One thing that i've noticed about our European shoots, and our European promoters, is that the ones that don't drop the ball are REALLY, REALLY, REALLY seriously amped, and they will work so hard to rally people to the shoots that it warms the heart to watch them in action.

Making phone calls on our behalf, helping us book our trains and flights, speaking to people in their native language, and going out of their way to make us feel welcomed, um, I don't want to come home. It is unfortunate that we will not be shooting in Germany (and most likely not in Spain either), but if I decided that I wanted "full coverage" of cities, towns, countries, and people with the bars I could easily spend the rest of my life (and definitely the rest of my savings) trying to make this a reality.

The fact of the matter is that when Black Flag was a band, and long before we Punk Rock Historians decided what parts of the DIY ethic to attibute to them, they were a relatively unknown band here in Europe. The only facts (if you want to call them that) that I know of BF's European tours is from "Get In The Van," and from that the tours didn't look like they went that well. For many early US punk bands making their way in Europe seemed to be a daunting task. Figuring out tour routes, working with promoters that didn't speak English, and dealing with punk cultures that were not really all that similar to that of the US. Just traveling as a solo traveler in Europe is a humbling experience. In America I can at least call somebody and instantly communicate, so if I need a place to stay or a person to organize a shoot or whatever, the communication barrier is only personal. Here however there is just this huge communcation and cultural barrier from easy flow of information and movement; though it is not impossible.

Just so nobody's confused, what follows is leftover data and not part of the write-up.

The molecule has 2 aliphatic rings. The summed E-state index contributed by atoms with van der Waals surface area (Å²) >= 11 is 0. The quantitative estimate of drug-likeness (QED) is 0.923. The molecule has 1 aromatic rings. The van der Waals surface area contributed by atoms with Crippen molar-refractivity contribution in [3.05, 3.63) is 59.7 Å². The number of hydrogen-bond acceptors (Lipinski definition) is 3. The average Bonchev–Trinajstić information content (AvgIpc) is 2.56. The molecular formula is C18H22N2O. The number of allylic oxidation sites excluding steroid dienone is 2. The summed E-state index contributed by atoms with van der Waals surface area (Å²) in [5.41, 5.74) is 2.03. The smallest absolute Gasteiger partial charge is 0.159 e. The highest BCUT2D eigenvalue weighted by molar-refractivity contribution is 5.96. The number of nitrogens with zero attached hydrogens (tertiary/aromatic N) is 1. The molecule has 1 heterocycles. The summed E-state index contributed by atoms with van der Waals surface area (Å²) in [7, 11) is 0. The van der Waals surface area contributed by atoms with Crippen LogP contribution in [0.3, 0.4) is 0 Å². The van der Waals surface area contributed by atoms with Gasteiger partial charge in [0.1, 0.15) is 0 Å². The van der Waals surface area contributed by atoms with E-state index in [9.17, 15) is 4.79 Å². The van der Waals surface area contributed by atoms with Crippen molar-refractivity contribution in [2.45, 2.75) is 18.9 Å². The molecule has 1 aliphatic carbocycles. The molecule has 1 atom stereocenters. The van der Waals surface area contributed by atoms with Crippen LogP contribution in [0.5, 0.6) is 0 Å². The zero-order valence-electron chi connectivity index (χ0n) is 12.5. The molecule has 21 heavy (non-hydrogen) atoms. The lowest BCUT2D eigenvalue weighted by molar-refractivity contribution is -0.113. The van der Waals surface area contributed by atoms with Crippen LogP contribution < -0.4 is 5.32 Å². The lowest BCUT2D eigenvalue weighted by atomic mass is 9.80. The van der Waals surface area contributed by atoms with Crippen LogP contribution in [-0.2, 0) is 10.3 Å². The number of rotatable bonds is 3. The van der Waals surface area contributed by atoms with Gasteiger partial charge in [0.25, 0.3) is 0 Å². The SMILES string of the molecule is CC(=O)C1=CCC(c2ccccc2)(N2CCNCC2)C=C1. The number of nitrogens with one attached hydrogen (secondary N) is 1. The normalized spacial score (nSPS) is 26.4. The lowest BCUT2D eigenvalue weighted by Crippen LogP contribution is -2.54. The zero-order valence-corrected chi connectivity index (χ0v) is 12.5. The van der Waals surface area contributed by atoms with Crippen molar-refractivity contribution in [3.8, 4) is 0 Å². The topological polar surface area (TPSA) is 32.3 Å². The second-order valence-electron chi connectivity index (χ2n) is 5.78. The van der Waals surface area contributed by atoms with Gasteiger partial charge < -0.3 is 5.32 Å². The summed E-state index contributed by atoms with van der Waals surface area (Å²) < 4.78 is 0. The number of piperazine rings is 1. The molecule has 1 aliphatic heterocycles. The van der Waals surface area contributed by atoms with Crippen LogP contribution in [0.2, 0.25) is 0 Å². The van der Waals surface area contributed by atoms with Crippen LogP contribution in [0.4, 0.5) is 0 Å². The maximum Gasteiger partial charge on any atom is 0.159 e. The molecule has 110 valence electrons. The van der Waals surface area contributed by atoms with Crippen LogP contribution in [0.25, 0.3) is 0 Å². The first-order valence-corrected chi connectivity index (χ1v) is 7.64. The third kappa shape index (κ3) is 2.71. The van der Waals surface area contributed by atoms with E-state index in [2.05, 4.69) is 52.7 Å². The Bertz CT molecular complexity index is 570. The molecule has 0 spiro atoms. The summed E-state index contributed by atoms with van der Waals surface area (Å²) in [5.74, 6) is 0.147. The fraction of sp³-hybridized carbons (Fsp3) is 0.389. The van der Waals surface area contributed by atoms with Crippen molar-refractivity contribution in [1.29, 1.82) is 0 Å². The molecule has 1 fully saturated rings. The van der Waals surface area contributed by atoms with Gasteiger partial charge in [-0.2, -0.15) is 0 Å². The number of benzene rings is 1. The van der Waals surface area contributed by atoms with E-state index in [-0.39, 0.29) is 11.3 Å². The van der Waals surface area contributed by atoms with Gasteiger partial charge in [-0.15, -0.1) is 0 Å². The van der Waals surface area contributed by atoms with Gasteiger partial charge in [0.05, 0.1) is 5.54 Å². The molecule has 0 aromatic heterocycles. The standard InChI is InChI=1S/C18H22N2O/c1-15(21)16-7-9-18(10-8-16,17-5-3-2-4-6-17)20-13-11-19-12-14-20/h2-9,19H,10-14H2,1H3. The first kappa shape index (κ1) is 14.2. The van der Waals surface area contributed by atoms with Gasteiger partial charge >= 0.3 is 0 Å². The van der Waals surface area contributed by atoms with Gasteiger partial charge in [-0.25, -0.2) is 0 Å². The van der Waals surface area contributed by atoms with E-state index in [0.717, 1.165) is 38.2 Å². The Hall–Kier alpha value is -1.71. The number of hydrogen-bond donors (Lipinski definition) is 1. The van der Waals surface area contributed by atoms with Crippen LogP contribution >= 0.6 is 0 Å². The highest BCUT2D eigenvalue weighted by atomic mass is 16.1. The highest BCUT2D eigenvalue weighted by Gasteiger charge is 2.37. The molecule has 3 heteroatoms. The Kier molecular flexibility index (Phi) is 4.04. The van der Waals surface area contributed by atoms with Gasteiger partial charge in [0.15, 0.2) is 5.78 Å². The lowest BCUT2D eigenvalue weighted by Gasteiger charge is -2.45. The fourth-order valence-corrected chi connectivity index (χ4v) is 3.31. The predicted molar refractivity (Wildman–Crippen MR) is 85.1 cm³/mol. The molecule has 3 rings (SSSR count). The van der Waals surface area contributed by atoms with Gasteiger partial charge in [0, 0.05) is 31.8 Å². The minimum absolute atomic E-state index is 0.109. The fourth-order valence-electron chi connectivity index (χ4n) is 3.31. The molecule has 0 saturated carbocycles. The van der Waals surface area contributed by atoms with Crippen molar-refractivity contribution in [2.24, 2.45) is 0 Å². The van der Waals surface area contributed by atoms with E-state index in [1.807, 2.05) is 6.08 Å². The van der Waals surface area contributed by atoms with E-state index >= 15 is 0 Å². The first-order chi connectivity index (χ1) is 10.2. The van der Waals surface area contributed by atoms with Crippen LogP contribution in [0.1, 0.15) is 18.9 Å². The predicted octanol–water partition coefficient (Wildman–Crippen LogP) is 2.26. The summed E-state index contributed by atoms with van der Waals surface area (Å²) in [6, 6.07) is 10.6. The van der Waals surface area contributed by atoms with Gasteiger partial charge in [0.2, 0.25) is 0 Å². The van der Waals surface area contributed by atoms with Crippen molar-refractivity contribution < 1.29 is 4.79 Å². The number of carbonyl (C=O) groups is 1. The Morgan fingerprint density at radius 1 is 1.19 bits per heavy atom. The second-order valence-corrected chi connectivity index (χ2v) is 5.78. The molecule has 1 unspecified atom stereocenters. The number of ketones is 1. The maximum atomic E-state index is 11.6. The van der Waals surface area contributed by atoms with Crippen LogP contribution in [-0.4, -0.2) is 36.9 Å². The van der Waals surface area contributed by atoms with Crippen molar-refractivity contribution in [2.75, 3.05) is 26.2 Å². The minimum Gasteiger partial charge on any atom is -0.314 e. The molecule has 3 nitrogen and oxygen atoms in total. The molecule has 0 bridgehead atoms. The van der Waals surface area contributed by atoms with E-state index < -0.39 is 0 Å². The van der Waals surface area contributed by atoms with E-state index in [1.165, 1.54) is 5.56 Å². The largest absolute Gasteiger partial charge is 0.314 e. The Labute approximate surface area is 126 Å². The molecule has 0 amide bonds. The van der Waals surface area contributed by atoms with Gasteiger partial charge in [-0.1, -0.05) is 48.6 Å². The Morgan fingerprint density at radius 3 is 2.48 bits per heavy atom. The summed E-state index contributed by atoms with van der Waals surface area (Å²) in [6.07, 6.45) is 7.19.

One thing that I have learned in my many travels is that being humble and appreciative is the best way to move. Making demands just doesn't work, and it just doesn't work for me personally. It is a cool way to live, always being thankful for the little things, and by being thankful and showing it in as many ways as you can just makes good sense. Anyway, I don't mean to be all sentimental here but I swear that so far our hosts here in Europe have been so incredibly helpful that I cannot explain it exactly. And for that, and for their efforts, Barred For Life is going to be an amazing product that represents a very, very broad swatch of people who are all struggling to be part of something bigger than themselves. And, honestly, The Bars are just totally representative of that. Sure, they are becoming a pretty cool HIPSTER tattoo, but it just doesnt' matter. It never has. Hipsters suck. They will always misrepresent everything. The rest of us know this, and it is the "we" that will be represented here. The HIPSTERS CAN SUCK IT, thank you very much.

Friday, December 11, 2009



Arrival. Prejudices. Hurdles.

I never wanted to see London. I am a crabby, cranky, pissy guy with some serious hang-ups on what I like and what I don’t like. So, for most of my traveling through Europe I determined any country that speaks the same language as me, thus making it easy for me to communicate and exchange information, as culturally inferior to those that spoke incredibly difficult languages (and many with crazy dialects).

Well, I’ve grown up a bit since those days and have overcome many of my hang-ups simply by understanding that the worlds’ cultures do not live-and-die in the world of Stewart. It just makes sense to try new things every once and a while, whether you determined them to be lame in a former lifetime or not. So, after a rather insane commune with the multitude of travel routes that got me from my home in York, PA, to Philadelphia, to Jersey City, NJ, to NYC, to Queens, NY, to JFK airport, I fell asleep on my carry on baggage at my gate and proceeded to worry a lot about what was to happen to me once my plane landed at Heathrow International Airport.